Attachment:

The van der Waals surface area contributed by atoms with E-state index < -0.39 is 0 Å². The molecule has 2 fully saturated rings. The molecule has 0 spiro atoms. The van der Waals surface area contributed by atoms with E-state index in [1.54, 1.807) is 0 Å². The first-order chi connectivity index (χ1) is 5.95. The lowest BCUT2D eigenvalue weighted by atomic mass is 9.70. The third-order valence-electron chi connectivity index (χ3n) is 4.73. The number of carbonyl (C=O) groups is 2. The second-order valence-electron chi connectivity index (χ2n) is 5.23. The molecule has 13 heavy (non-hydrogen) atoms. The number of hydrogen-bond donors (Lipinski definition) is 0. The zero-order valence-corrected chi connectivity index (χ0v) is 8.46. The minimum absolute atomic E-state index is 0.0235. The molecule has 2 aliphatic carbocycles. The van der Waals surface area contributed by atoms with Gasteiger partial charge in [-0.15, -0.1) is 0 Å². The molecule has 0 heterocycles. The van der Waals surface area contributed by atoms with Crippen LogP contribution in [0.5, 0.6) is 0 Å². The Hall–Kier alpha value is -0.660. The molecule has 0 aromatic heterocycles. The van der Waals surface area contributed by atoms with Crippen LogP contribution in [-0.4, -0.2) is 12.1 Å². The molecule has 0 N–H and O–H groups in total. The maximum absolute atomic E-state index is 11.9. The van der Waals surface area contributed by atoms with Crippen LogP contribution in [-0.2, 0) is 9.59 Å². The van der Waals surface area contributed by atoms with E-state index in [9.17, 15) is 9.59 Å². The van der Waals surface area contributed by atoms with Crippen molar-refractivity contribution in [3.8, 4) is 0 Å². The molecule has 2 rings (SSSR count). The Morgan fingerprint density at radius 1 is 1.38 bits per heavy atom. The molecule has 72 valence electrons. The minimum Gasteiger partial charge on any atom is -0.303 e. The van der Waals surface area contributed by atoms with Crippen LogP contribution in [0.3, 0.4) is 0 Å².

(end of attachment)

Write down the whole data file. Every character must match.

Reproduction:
The van der Waals surface area contributed by atoms with E-state index < -0.39 is 0 Å². The molecule has 2 fully saturated rings. The molecule has 0 spiro atoms. The van der Waals surface area contributed by atoms with E-state index in [1.54, 1.807) is 0 Å². The first-order chi connectivity index (χ1) is 5.95. The lowest BCUT2D eigenvalue weighted by atomic mass is 9.70. The third-order valence-electron chi connectivity index (χ3n) is 4.73. The number of carbonyl (C=O) groups is 2. The second-order valence-electron chi connectivity index (χ2n) is 5.23. The molecule has 13 heavy (non-hydrogen) atoms. The number of hydrogen-bond donors (Lipinski definition) is 0. The zero-order valence-corrected chi connectivity index (χ0v) is 8.46. The minimum absolute atomic E-state index is 0.0235. The molecule has 2 aliphatic carbocycles. The van der Waals surface area contributed by atoms with Gasteiger partial charge in [-0.15, -0.1) is 0 Å². The molecule has 0 heterocycles. The van der Waals surface area contributed by atoms with Crippen LogP contribution in [0.5, 0.6) is 0 Å². The Hall–Kier alpha value is -0.660. The molecule has 0 aromatic heterocycles. The van der Waals surface area contributed by atoms with Crippen LogP contribution in [-0.4, -0.2) is 12.1 Å². The molecule has 0 N–H and O–H groups in total. The maximum absolute atomic E-state index is 11.9. The van der Waals surface area contributed by atoms with Crippen LogP contribution in [-0.2, 0) is 9.59 Å². The van der Waals surface area contributed by atoms with E-state index in [9.17, 15) is 9.59 Å². The van der Waals surface area contributed by atoms with Crippen molar-refractivity contribution in [3.8, 4) is 0 Å². The molecule has 2 rings (SSSR count). The Morgan fingerprint density at radius 1 is 1.38 bits per heavy atom. The molecule has 72 valence electrons. The minimum Gasteiger partial charge on any atom is -0.303 e. The van der Waals surface area contributed by atoms with Crippen LogP contribution in [0.3, 0.4) is 0 Å².